Colour toolboxes

Thank you all so much for the lovely feedback on my Firefly socks in my last post – it is always so reassuring to have knitter-geek solidarity. It’s been a sock-a-riffic summer so far, and still with a bit more summer time to go!

Another one of my ongoing projects this summer has been to spend time thinking about colour. I’m planning some colour-work designs in the fall and winter ahead, and in addition to sharpening my fair isle skills have been pondering colour theory and ways to practice colour knowledge in a compatible fashion with knitting. As much as has been written on colour theory, most of it assumes your medium is something mix-able, like paint or pastels, and I’ve been thinking about how to work through various ideas and colour brainstorming in yarn form. It’s also been neat to think through more ways of teaching this kind of thing, should future such opportunities come up.


One suggestion I got from another instructor at the Haliburton Arts School in July (herself a painter) was to go and get the full 96 pack of Crayola crayons – it has a wider variety of hues than your average box of pencil crayons, and at a much friendlier price than most formal art supplies. It makes for easy graphing or colour-testing to check out colour combinations, when you want options for, say, magenta and periwinkle instead of just pink and blue. And the boxes still come with sharpeners inside! Ah, childhood memories.


I do love that they wrap the crayons with the spectrum in mind – you can tell at a glance which colours belong to the blues or the violets, right when you’ve picked them up. I also find it interesting that the number of reds and violets, as well as blues and greens, far out-number the other shades. I suppose these must be the shades that kids reach for most often?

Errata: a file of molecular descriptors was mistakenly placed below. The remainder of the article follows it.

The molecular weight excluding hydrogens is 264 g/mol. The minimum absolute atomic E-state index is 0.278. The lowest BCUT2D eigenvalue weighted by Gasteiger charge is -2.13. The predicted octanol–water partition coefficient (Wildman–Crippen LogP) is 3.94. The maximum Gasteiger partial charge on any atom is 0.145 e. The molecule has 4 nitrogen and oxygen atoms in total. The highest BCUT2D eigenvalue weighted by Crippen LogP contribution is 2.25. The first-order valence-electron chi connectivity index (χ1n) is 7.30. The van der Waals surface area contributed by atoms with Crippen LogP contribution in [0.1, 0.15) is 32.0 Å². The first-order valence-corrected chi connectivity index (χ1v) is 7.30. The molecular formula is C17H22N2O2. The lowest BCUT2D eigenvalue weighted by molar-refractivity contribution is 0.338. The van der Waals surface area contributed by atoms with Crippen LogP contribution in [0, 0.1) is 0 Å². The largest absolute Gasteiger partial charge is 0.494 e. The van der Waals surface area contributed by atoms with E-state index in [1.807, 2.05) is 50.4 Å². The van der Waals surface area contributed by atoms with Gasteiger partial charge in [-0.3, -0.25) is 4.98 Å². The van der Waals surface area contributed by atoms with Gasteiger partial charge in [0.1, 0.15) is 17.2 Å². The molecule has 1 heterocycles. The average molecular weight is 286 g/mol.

But then, there is still the question of the yarns themselves.


Inspired by a photo circulating on Pinterest which displayed embroidery floss on clothes-pin bobbins, I decided to create my own yarn “paintbox” with my colour-work yarn (here, Knit Picks Palette). I have so many colours to choose from if I were to start making selections for a design that it gets unwieldy to pull out all the yarn at once (those two big tubs are starting to get heavy…and overstuffed…oh yes, let’s definitely get some of that yarn into garment form!), but this way I can have them all in a box at a glance, and sort all the shades according to their hue.

It is the awesomest. If I want to look at, say, all the blue-greens, there they are!ย I think pretty soon my (smaller) Cascade 220 stash is going to get the same treatment.


Ah, colour. So much fun, so little time.


  1. What a great idea! I don’t think I’ll ever get tired of seeing a ton of color in one place.

  2. Brilliant! I love the clothespin idea. (And anytime there are Crayons involved, I approve.)

  3. those clothespin bobbins are amazing! it makes me think artistic things (and I just don’t do that often!

  4. Oooh! I love your colourwork yarn system! Looks amazing!

  5. I love the clothespin idea and I have a bunch of palette too. What a great idea.

  6. wow. Just…

  7. Delurking to say that I’m very much looking forward to what you come up with.

    I really enjoy reading your blog. Thanks for sharing!


  8. serenova · ·

    Absolutely love that idea, I haven’t done any color knitting myself, and I don’t have too much yarn to catalog, but it sure seems like now is the best time to start and your idea is brilliant.

  9. Those are such awesome ideas. Can’t wait to try. I can only imagine what my husband will say. (Something along the lines of “They make medicine for that.” ;-D) ~Cat

  10. It makes me indescribably happy to see crayons all lined up by color like that. ๐Ÿ™‚ I never did that as a kid — always left them in the box in the order they came in because I could find things that way. But that picture is….. pretty, and happy, and *hopeful* somehow. And really timely, given that school is going to be restarting in a few weeks.